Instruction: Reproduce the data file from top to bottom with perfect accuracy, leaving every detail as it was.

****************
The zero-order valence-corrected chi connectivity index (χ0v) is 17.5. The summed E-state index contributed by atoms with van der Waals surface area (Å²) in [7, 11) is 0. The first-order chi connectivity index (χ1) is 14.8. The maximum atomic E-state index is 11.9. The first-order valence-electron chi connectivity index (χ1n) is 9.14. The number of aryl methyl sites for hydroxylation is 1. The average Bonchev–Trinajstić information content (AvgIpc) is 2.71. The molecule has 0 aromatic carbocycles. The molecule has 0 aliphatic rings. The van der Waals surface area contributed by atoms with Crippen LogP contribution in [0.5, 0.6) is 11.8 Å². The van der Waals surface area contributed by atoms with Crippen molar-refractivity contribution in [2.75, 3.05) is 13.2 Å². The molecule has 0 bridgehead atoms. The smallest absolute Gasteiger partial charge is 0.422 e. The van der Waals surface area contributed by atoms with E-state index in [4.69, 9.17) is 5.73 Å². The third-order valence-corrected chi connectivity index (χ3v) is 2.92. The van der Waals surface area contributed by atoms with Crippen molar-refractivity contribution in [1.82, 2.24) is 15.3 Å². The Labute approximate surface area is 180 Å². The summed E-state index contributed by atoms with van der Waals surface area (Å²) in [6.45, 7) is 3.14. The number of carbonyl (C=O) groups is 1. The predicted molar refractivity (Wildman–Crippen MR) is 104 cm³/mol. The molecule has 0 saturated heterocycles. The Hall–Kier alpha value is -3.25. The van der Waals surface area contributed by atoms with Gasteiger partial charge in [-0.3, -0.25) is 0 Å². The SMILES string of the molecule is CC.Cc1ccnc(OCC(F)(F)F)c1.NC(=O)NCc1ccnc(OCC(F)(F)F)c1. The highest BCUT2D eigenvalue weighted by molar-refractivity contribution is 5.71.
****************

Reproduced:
The zero-order valence-corrected chi connectivity index (χ0v) is 17.5. The summed E-state index contributed by atoms with van der Waals surface area (Å²) in [7, 11) is 0. The first-order chi connectivity index (χ1) is 14.8. The maximum atomic E-state index is 11.9. The first-order valence-electron chi connectivity index (χ1n) is 9.14. The number of aryl methyl sites for hydroxylation is 1. The average Bonchev–Trinajstić information content (AvgIpc) is 2.71. The molecule has 0 aromatic carbocycles. The molecule has 0 aliphatic rings. The van der Waals surface area contributed by atoms with Crippen LogP contribution in [0.5, 0.6) is 11.8 Å². The van der Waals surface area contributed by atoms with Crippen molar-refractivity contribution in [2.75, 3.05) is 13.2 Å². The molecule has 0 bridgehead atoms. The smallest absolute Gasteiger partial charge is 0.422 e. The van der Waals surface area contributed by atoms with E-state index in [4.69, 9.17) is 5.73 Å². The third-order valence-corrected chi connectivity index (χ3v) is 2.92. The van der Waals surface area contributed by atoms with Crippen molar-refractivity contribution in [1.82, 2.24) is 15.3 Å². The Labute approximate surface area is 180 Å². The summed E-state index contributed by atoms with van der Waals surface area (Å²) in [6.45, 7) is 3.14. The number of carbonyl (C=O) groups is 1. The predicted molar refractivity (Wildman–Crippen MR) is 104 cm³/mol. The molecule has 0 saturated heterocycles. The Hall–Kier alpha value is -3.25. The van der Waals surface area contributed by atoms with Gasteiger partial charge in [-0.3, -0.25) is 0 Å². The SMILES string of the molecule is CC.Cc1ccnc(OCC(F)(F)F)c1.NC(=O)NCc1ccnc(OCC(F)(F)F)c1. The highest BCUT2D eigenvalue weighted by molar-refractivity contribution is 5.71.